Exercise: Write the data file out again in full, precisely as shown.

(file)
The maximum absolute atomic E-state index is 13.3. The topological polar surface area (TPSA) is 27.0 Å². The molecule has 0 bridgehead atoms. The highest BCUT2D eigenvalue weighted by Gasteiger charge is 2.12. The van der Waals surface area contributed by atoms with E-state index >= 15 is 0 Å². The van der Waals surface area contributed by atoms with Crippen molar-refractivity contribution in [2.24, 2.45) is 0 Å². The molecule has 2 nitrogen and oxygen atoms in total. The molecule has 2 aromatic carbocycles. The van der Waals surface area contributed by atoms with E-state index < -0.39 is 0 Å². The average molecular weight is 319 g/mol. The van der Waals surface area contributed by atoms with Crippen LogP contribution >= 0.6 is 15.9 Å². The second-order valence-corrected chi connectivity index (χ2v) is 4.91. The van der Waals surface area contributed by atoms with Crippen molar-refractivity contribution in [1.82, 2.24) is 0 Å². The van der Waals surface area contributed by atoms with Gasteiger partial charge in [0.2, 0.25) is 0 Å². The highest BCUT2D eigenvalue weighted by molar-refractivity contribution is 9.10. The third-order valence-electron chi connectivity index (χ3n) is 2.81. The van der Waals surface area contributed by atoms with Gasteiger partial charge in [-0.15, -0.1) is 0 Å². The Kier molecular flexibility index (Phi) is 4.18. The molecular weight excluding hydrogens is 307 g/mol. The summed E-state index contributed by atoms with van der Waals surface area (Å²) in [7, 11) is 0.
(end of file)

The maximum absolute atomic E-state index is 13.3. The topological polar surface area (TPSA) is 27.0 Å². The molecule has 0 bridgehead atoms. The highest BCUT2D eigenvalue weighted by Gasteiger charge is 2.12. The van der Waals surface area contributed by atoms with E-state index >= 15 is 0 Å². The van der Waals surface area contributed by atoms with Crippen molar-refractivity contribution in [2.24, 2.45) is 0 Å². The molecule has 2 nitrogen and oxygen atoms in total. The molecule has 2 aromatic carbocycles. The van der Waals surface area contributed by atoms with E-state index < -0.39 is 0 Å². The average molecular weight is 319 g/mol. The van der Waals surface area contributed by atoms with Crippen LogP contribution >= 0.6 is 15.9 Å². The second-order valence-corrected chi connectivity index (χ2v) is 4.91. The van der Waals surface area contributed by atoms with Crippen molar-refractivity contribution in [1.82, 2.24) is 0 Å². The van der Waals surface area contributed by atoms with Gasteiger partial charge in [0.2, 0.25) is 0 Å². The highest BCUT2D eigenvalue weighted by molar-refractivity contribution is 9.10. The third-order valence-electron chi connectivity index (χ3n) is 2.81. The van der Waals surface area contributed by atoms with Gasteiger partial charge in [-0.15, -0.1) is 0 Å². The Kier molecular flexibility index (Phi) is 4.18. The molecular weight excluding hydrogens is 307 g/mol. The summed E-state index contributed by atoms with van der Waals surface area (Å²) in [7, 11) is 0.